Confused about what kind of Facebook profile to set up for your business? This quick guide will help you choose the right direction based on your page’s goals.
Why is this important? Your fans want to interact with you as easily as possible – give them every option to engage without barriers. Plus, by setting up the correct profile from the beginning, you won’t have to try and switch everyone over to your new page later. It’s like herding cats, trust me.
Types of Profiles
There are three types of profiles you can choose from. They are:
- Personal Profile
- Page Profile
- Group Profile
For: Individual people
This is what you should be setting up for you, as a person. If you login to Facebook using a unique email address and password, this is a personal profile. You can set your permissions to as high or as low as you like, and can make your feed available for subscription (good for public figures).
You should be the only person logging into this account. Never share your password with anyone!
- Bill Given – Mayor of Grande Prairie with an open profile, available for subscription. As a public figure, Bill did this right. Plus, he can still post to his friends privately if he creates groups of people within his profile.
- My Profile – On my profile, privacy is set relatively high, but I allow some things to be posted as public. I’m not a public figure, so I keep most of my postings for friends only. Most people would probably set up their Personal Profiles this way.
Please note, your profile photo and cover photo are always available to be seen by everyone!
Why this profile is bad for businesses: You have to invite people (or they invite you) to be friends which creates a barrier. There is no easy way for your potential fans to quickly follow you using one simple click – the Like button. No Insights are available for personal profiles.
For: Businesses or Organizations who would like to promote to and interact with fans
This type of profile works best for businesses and organizations. It allows your fans to ‘like’ you, and gives you the opportunity to show up in their feed as well as interact with them.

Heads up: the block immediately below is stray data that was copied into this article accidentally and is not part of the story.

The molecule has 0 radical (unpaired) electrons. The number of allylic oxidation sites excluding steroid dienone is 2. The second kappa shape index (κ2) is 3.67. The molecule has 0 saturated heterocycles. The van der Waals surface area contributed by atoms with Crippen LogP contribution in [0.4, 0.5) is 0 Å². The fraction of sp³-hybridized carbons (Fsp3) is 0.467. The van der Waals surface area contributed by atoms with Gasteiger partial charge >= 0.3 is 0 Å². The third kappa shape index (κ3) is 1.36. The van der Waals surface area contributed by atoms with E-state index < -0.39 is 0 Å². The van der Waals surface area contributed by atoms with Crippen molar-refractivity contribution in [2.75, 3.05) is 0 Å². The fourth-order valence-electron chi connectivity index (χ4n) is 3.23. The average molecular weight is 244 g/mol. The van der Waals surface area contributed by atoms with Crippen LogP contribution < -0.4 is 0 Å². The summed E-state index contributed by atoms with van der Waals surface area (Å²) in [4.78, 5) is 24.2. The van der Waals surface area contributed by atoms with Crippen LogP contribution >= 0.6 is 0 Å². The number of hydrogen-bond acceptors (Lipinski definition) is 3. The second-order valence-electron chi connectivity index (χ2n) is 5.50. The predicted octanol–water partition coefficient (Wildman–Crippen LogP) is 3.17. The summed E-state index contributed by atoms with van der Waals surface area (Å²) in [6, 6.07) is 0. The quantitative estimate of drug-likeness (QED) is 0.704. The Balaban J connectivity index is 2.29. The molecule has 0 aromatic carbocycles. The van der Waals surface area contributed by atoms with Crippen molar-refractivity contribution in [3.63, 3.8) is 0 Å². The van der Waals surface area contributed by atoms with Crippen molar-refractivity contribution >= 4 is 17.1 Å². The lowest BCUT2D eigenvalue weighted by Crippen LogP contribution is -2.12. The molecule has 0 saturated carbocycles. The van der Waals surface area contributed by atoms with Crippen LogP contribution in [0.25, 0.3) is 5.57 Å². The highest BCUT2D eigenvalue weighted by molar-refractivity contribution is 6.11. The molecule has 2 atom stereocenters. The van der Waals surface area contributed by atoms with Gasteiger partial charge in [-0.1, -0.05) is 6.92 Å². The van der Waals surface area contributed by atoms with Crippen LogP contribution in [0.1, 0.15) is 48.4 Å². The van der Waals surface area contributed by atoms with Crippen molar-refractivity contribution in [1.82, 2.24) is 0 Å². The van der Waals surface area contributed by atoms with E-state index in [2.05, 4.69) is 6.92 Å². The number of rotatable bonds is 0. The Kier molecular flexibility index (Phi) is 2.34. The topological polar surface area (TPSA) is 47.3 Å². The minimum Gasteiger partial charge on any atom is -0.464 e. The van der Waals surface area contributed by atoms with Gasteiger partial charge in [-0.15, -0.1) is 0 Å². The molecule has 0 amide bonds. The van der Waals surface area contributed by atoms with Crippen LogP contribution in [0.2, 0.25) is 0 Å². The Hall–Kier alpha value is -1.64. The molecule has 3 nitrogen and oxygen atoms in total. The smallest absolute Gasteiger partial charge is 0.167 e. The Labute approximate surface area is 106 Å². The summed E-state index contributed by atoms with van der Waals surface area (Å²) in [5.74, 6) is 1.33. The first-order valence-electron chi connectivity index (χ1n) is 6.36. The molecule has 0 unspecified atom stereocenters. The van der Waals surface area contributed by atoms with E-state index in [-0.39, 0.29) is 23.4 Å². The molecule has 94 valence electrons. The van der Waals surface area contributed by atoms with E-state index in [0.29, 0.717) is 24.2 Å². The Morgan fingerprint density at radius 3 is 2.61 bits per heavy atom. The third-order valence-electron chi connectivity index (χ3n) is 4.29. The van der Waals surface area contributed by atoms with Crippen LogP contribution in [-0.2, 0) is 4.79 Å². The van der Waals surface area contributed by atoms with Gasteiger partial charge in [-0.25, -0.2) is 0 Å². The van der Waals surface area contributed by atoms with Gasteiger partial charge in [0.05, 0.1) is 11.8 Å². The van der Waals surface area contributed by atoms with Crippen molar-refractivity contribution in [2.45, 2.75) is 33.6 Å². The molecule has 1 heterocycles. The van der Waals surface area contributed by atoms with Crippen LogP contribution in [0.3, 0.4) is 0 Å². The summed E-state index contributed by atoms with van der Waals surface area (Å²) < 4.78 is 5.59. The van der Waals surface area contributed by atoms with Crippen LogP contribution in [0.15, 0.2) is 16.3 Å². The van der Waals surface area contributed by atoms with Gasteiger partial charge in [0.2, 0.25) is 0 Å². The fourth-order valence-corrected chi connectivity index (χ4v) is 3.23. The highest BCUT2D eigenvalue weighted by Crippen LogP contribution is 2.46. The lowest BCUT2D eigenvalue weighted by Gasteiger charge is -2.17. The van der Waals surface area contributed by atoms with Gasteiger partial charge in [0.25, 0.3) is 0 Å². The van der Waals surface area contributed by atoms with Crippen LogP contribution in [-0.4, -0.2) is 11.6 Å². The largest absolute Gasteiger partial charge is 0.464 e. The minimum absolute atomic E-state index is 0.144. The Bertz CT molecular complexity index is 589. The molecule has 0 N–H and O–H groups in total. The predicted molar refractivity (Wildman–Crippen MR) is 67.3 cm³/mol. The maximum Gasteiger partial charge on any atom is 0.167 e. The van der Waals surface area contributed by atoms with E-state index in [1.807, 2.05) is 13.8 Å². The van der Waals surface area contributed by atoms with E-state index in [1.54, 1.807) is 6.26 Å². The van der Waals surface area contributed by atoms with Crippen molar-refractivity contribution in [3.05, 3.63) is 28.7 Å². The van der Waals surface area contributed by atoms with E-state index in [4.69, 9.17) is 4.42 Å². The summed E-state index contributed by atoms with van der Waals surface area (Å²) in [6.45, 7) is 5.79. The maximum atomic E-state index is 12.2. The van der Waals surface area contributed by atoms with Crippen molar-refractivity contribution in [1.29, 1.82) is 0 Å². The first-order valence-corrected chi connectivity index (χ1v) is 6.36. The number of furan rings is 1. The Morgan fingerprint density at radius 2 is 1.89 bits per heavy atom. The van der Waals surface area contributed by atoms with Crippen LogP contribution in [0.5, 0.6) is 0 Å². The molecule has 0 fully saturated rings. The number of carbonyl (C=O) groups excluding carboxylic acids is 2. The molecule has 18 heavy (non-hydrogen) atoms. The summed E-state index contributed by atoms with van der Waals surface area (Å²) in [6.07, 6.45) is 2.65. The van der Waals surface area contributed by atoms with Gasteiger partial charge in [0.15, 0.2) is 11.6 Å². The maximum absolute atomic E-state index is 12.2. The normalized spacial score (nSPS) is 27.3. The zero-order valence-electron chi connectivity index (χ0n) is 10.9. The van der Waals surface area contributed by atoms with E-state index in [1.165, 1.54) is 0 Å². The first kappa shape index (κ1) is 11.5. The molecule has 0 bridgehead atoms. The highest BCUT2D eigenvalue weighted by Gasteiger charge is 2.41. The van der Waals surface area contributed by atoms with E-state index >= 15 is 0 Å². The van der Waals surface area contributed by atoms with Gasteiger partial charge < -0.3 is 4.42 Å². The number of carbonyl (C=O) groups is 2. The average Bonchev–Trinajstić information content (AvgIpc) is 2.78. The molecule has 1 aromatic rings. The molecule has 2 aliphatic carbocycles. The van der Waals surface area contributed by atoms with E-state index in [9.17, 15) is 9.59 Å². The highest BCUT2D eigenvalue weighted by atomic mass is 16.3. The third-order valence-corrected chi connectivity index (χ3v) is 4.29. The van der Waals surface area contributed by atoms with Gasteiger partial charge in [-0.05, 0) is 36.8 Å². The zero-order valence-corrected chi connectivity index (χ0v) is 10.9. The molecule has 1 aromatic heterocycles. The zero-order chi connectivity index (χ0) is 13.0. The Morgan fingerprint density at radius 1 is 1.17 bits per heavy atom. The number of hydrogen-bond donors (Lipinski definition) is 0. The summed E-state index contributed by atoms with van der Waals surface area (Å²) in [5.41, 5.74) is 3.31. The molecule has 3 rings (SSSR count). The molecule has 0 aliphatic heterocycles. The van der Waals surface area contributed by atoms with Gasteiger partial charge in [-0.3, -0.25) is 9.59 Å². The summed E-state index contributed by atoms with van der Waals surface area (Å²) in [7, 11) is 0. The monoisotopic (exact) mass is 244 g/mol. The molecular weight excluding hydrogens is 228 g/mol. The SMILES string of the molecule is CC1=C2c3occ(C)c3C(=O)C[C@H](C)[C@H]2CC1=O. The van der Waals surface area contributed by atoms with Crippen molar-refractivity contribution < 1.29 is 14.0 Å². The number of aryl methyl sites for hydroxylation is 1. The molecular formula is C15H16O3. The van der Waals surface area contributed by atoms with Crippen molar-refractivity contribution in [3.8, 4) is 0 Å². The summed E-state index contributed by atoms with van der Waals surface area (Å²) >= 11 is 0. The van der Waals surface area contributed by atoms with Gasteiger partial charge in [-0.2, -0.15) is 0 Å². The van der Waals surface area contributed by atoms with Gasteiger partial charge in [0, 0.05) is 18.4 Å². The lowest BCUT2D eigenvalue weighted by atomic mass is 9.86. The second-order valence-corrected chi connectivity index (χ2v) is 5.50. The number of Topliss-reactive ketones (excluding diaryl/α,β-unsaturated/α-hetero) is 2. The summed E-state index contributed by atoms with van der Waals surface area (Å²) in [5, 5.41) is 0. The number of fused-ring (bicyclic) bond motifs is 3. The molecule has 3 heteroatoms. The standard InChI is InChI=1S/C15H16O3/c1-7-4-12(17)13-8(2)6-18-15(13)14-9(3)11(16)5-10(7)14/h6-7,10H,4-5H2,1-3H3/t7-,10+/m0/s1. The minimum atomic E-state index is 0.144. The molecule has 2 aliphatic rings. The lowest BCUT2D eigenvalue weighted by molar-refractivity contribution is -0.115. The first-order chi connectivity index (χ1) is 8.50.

Examples of Pages are the nine10 page (small business) and the Red Bull page (large business). Pages allow you to post statuses, share pictures, add custom app pages, and lots more! You can choose if people post to your page, and if they can/do, their posts don’t show up in the main feed.
After logging into your Personal Profile, you can create and maintain your Page. You can assign others to be administrators for your Page, and you can set permissions for those admins.
You get access to insights for your page as well, which is a great reporting tool to see how your page meeting your goals. Using this data, you can strategize and improve on your marketing efforts.
Why this profile is bad for businesses: It’s not, as long as you keep up with it. This type of profile should be the one you choose for your business or organization. You maintain a lot of control, plus insights and search benefits are an added bonus.
For: Groups of people interested in a common theme
Groups are really more about a theme that everyone can contribute to rather than promoting a business or organization.
Groups can be open, closed, or secret, and can have one or more administrators. Usually groups will set up community rules, over and above Facebook rules, in order to promote the right group culture for that topic.
Groups can only be deleted if everyone leaves the group. As an admin, you can remove and ban people should you choose.
Why it’s bad for business: Anyone and everyone can post to your page about anything (for open groups, at least). Yes, you can delete and manage posts, but you lose a lot of control over what your fans see. No Insights are available for groups.
It’s Easy to Choose
Armed with this info, you should find it easier to choose which kind of profile fits your goals. Businesses and organizations – the Page Profile is your best bet. Happy Facebooking!